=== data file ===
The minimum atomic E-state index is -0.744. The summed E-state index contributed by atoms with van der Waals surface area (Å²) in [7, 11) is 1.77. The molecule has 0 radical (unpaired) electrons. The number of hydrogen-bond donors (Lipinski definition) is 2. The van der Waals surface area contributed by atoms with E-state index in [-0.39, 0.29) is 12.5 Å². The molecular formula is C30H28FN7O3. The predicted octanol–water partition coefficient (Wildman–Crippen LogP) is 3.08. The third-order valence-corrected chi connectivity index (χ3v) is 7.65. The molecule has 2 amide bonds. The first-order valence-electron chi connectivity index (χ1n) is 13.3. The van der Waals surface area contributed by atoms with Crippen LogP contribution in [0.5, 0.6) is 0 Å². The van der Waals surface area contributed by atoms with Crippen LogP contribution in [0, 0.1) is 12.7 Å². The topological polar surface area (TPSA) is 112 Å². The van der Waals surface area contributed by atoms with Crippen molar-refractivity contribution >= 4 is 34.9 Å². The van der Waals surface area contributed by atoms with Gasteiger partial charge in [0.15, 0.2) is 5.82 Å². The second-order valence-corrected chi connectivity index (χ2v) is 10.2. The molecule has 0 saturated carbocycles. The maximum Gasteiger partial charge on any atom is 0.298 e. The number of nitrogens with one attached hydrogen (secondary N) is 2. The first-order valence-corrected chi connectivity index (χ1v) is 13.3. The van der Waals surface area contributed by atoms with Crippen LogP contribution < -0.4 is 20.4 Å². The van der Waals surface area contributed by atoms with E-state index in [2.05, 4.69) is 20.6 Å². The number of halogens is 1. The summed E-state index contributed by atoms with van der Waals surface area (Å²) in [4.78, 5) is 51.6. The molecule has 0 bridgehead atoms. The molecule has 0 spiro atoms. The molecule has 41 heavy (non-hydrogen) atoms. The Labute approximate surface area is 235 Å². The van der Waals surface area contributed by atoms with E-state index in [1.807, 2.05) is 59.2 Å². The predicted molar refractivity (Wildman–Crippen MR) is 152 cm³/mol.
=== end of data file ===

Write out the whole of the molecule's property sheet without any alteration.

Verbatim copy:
The minimum atomic E-state index is -0.744. The summed E-state index contributed by atoms with van der Waals surface area (Å²) in [7, 11) is 1.77. The molecule has 0 radical (unpaired) electrons. The number of hydrogen-bond donors (Lipinski definition) is 2. The van der Waals surface area contributed by atoms with E-state index in [-0.39, 0.29) is 12.5 Å². The molecular formula is C30H28FN7O3. The predicted octanol–water partition coefficient (Wildman–Crippen LogP) is 3.08. The third-order valence-corrected chi connectivity index (χ3v) is 7.65. The molecule has 2 amide bonds. The first-order valence-electron chi connectivity index (χ1n) is 13.3. The van der Waals surface area contributed by atoms with Crippen LogP contribution in [0.5, 0.6) is 0 Å². The van der Waals surface area contributed by atoms with Crippen LogP contribution in [0, 0.1) is 12.7 Å². The topological polar surface area (TPSA) is 112 Å². The van der Waals surface area contributed by atoms with Crippen molar-refractivity contribution >= 4 is 34.9 Å². The van der Waals surface area contributed by atoms with Gasteiger partial charge in [0.15, 0.2) is 5.82 Å². The second-order valence-corrected chi connectivity index (χ2v) is 10.2. The molecule has 0 saturated carbocycles. The maximum Gasteiger partial charge on any atom is 0.298 e. The number of nitrogens with one attached hydrogen (secondary N) is 2. The first-order valence-corrected chi connectivity index (χ1v) is 13.3. The van der Waals surface area contributed by atoms with Crippen LogP contribution < -0.4 is 20.4 Å². The van der Waals surface area contributed by atoms with E-state index in [2.05, 4.69) is 20.6 Å². The number of halogens is 1. The summed E-state index contributed by atoms with van der Waals surface area (Å²) in [4.78, 5) is 51.6. The molecule has 0 bridgehead atoms. The molecule has 0 spiro atoms. The molecule has 41 heavy (non-hydrogen) atoms. The Labute approximate surface area is 235 Å². The van der Waals surface area contributed by atoms with E-state index in [1.807, 2.05) is 59.2 Å². The predicted molar refractivity (Wildman–Crippen MR) is 152 cm³/mol.